This is the third blog post in a series that will detail how lawmakers have weakened Temporary Assistance for Need Families (TANF) over the last 20 years, explain why TANF is a cautionary tale rather than a model for other work and income support programs, and map out a better way forward.
Emma Lazarus’s 1883 poem, engraved on the Statue of Liberty welcoming the “poor, [the] huddled masses…the homeless” to America has never been reflective of a truly open stance toward the poor immigrants arriving at our shores. In fact, a year before Lazarus wrote her poem, Congress passed the Immigration Act of 1882, banning immigrants who were likely to become “public charges” or drains on the system. We have historically welcomed the poor if they are here to work, but not if they need temporary government assistance to raise their families and become economically secure in a new country.
Undocumented immigrants and those coming over on most temporary visas have always been excluded from our safety net assistance programs such as cash welfare, SNAP (formerly known as food stamps), and public housing. But the 1996 welfare reform law brought a new level of restrictions that excluded millions of legal permanent residents from accessing welfare and other benefits. The 1996 law instituted a new “five year bar,” which states that even if a person has entered the country lawfully as a legal permanent resident, he or she is barred from receiving federal public benefits (including cash assistance, SNAP, and Medicaid) for the first five years of lawful status.
The 1996 law also bars millions of other lawfully present immigrants from receiving the vast majority of public benefits, because they do not fall into the very narrow definition of a “qualified” immigrant. To give one example, immigrants from certain countries are granted Temporary Protected Status (“TPS”) if their country suffers a major war, natural disaster, or other event that makes it impossible to return. Some immigrants may live and work under this status lawfully for decades in the U.S., but they will never be eligible for federally-funded cash welfare, food assistance or Medicaid if they fall on hard times.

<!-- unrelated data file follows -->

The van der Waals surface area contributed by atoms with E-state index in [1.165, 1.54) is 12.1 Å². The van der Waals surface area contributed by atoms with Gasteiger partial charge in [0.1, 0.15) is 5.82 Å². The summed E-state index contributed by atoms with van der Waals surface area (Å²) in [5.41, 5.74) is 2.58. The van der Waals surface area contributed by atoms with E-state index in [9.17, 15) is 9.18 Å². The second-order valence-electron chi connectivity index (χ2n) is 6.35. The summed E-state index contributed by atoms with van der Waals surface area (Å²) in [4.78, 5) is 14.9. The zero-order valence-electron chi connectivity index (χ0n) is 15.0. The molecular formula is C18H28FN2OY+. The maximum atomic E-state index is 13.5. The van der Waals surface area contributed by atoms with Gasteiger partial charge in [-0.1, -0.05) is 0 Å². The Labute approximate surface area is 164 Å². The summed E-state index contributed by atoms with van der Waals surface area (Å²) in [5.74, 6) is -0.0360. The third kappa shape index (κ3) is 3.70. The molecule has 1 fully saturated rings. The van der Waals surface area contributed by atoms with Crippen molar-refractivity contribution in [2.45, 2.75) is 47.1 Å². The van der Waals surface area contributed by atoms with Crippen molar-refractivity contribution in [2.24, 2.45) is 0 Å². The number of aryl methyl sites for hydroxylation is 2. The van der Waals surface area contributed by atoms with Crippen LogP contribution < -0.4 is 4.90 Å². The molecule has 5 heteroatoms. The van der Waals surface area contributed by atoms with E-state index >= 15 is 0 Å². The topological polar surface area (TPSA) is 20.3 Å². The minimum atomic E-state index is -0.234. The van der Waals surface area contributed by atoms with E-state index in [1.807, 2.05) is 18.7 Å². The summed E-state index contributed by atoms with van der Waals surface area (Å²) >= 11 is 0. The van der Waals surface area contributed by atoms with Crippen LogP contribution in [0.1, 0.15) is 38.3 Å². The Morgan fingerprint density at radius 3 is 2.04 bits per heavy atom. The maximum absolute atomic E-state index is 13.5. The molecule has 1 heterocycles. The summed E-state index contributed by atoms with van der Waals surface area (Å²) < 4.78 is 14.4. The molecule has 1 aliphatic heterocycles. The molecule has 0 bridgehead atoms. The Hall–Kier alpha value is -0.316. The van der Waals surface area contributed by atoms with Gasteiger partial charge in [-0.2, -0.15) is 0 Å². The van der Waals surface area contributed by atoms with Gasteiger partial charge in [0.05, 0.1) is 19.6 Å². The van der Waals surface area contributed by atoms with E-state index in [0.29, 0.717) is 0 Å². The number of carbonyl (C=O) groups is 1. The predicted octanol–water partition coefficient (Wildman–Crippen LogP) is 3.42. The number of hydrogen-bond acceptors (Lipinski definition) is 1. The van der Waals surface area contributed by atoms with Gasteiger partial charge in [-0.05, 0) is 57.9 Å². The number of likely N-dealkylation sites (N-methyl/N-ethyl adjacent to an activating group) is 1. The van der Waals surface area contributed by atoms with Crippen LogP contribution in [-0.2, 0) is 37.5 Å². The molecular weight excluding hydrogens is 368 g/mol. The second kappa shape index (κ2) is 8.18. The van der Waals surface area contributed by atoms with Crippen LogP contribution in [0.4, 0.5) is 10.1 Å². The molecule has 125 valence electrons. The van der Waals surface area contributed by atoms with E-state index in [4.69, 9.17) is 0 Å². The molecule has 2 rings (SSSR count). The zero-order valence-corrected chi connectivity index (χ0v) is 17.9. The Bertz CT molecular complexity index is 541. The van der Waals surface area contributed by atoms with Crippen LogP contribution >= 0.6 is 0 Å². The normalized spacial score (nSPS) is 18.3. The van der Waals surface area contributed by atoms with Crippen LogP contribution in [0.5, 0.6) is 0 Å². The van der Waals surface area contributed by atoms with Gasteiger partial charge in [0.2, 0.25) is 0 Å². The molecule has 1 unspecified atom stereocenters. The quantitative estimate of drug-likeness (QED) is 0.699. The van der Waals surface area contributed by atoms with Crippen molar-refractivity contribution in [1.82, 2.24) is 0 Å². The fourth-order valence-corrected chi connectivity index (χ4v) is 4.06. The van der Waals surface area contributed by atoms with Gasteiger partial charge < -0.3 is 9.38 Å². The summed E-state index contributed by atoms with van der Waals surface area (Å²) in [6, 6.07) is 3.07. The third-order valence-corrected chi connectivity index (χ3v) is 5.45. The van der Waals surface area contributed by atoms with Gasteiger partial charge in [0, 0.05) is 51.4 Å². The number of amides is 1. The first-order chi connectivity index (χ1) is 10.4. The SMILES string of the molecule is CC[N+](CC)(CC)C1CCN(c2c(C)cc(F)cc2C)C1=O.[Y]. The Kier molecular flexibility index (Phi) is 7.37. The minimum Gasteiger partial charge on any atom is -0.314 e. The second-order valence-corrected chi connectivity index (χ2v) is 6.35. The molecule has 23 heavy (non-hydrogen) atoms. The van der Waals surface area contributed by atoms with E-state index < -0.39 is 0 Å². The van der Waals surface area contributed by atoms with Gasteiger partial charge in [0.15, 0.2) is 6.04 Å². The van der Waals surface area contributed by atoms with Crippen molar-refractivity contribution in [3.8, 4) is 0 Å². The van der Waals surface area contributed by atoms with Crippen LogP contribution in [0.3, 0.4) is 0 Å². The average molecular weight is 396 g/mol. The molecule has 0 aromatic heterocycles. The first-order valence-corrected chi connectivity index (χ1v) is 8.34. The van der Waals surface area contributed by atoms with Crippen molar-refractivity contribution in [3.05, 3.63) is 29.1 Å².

Many immigrants who need work and income supports are working immigrants—their language barriers and education levels often force them into jobs that don’t pay a living wage: domestic work, restaurant work, food processing, and seasonal work in agriculture or construction. Additionally, even immigrants who come here intending to work face unexpected life emergencies, like all of us. They may be laid off or be unable to find work, they may suffer health problems or become disabled, have children and need to stay home, or otherwise be unable to fully support themselves without temporary help that will allow them to make ends meet and regain their footing on the economic ladder. Immigrants in those circumstances who are not eligible for medical benefits may delay care until illnesses have progressed to a critical stage that is costlier to treat. Read more